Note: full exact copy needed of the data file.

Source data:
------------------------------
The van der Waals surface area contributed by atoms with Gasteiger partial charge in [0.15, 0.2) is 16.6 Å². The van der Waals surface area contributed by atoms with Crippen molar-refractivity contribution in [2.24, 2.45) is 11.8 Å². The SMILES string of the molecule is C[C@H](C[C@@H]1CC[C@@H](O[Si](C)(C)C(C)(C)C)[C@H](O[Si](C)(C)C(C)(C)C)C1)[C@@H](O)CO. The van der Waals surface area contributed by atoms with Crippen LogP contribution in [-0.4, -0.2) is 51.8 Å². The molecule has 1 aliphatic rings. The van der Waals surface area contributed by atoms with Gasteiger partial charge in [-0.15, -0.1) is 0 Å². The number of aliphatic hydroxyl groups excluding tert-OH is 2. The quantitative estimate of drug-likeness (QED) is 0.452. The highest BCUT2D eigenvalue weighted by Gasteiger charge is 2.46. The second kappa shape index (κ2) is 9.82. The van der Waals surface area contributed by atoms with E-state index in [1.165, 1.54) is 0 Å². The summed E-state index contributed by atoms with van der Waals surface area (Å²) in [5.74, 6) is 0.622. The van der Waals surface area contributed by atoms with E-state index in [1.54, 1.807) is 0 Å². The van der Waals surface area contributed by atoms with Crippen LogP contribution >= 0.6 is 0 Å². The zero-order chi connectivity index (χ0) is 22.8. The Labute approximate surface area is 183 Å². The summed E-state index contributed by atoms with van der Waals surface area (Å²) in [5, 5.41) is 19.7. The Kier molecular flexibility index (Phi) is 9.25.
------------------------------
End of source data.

The van der Waals surface area contributed by atoms with Gasteiger partial charge in [0.15, 0.2) is 16.6 Å². The van der Waals surface area contributed by atoms with Crippen molar-refractivity contribution in [2.24, 2.45) is 11.8 Å². The SMILES string of the molecule is C[C@H](C[C@@H]1CC[C@@H](O[Si](C)(C)C(C)(C)C)[C@H](O[Si](C)(C)C(C)(C)C)C1)[C@@H](O)CO. The van der Waals surface area contributed by atoms with Crippen LogP contribution in [-0.4, -0.2) is 51.8 Å². The molecule has 1 aliphatic rings. The van der Waals surface area contributed by atoms with Gasteiger partial charge in [-0.15, -0.1) is 0 Å². The number of aliphatic hydroxyl groups excluding tert-OH is 2. The quantitative estimate of drug-likeness (QED) is 0.452. The highest BCUT2D eigenvalue weighted by Gasteiger charge is 2.46. The second kappa shape index (κ2) is 9.82. The van der Waals surface area contributed by atoms with E-state index in [1.165, 1.54) is 0 Å². The summed E-state index contributed by atoms with van der Waals surface area (Å²) in [5.74, 6) is 0.622. The van der Waals surface area contributed by atoms with E-state index in [1.54, 1.807) is 0 Å². The van der Waals surface area contributed by atoms with Crippen LogP contribution >= 0.6 is 0 Å². The zero-order chi connectivity index (χ0) is 22.8. The Labute approximate surface area is 183 Å². The summed E-state index contributed by atoms with van der Waals surface area (Å²) in [5, 5.41) is 19.7. The Kier molecular flexibility index (Phi) is 9.25.